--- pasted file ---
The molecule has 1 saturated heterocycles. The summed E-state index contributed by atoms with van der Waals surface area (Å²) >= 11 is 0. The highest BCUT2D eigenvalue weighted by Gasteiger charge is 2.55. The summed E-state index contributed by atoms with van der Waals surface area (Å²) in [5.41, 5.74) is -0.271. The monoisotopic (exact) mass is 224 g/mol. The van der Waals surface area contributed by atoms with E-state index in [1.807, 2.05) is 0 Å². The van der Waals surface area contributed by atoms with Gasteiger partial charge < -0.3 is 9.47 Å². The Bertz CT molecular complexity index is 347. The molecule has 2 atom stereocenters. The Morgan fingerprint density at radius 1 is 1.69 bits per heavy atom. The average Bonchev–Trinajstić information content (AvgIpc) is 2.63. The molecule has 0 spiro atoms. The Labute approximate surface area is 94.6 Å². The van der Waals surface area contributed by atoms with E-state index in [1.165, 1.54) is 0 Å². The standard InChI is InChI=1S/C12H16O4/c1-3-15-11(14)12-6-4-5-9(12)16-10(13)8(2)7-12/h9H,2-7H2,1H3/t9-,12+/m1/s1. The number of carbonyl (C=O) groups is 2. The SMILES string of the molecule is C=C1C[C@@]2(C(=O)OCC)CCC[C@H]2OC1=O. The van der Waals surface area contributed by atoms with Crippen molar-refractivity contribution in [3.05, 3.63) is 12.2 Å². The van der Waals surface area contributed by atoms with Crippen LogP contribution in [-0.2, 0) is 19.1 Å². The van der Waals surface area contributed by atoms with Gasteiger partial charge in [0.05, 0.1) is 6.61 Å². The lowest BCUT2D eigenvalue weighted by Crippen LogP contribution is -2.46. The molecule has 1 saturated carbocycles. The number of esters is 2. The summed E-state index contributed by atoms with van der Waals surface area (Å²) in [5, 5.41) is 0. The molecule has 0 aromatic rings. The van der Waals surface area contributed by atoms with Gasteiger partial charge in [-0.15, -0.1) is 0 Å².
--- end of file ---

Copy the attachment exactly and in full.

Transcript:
The molecule has 1 saturated heterocycles. The summed E-state index contributed by atoms with van der Waals surface area (Å²) >= 11 is 0. The highest BCUT2D eigenvalue weighted by Gasteiger charge is 2.55. The summed E-state index contributed by atoms with van der Waals surface area (Å²) in [5.41, 5.74) is -0.271. The monoisotopic (exact) mass is 224 g/mol. The van der Waals surface area contributed by atoms with E-state index in [1.807, 2.05) is 0 Å². The van der Waals surface area contributed by atoms with Gasteiger partial charge < -0.3 is 9.47 Å². The Bertz CT molecular complexity index is 347. The molecule has 2 atom stereocenters. The Morgan fingerprint density at radius 1 is 1.69 bits per heavy atom. The average Bonchev–Trinajstić information content (AvgIpc) is 2.63. The molecule has 0 spiro atoms. The Labute approximate surface area is 94.6 Å². The van der Waals surface area contributed by atoms with E-state index in [1.165, 1.54) is 0 Å². The standard InChI is InChI=1S/C12H16O4/c1-3-15-11(14)12-6-4-5-9(12)16-10(13)8(2)7-12/h9H,2-7H2,1H3/t9-,12+/m1/s1. The number of carbonyl (C=O) groups is 2. The SMILES string of the molecule is C=C1C[C@@]2(C(=O)OCC)CCC[C@H]2OC1=O. The van der Waals surface area contributed by atoms with Crippen molar-refractivity contribution in [3.05, 3.63) is 12.2 Å². The van der Waals surface area contributed by atoms with Crippen LogP contribution in [-0.2, 0) is 19.1 Å². The van der Waals surface area contributed by atoms with Gasteiger partial charge in [0.05, 0.1) is 6.61 Å². The lowest BCUT2D eigenvalue weighted by Crippen LogP contribution is -2.46. The molecule has 1 saturated carbocycles. The number of esters is 2. The summed E-state index contributed by atoms with van der Waals surface area (Å²) in [5, 5.41) is 0. The molecule has 0 aromatic rings. The van der Waals surface area contributed by atoms with Gasteiger partial charge in [-0.15, -0.1) is 0 Å².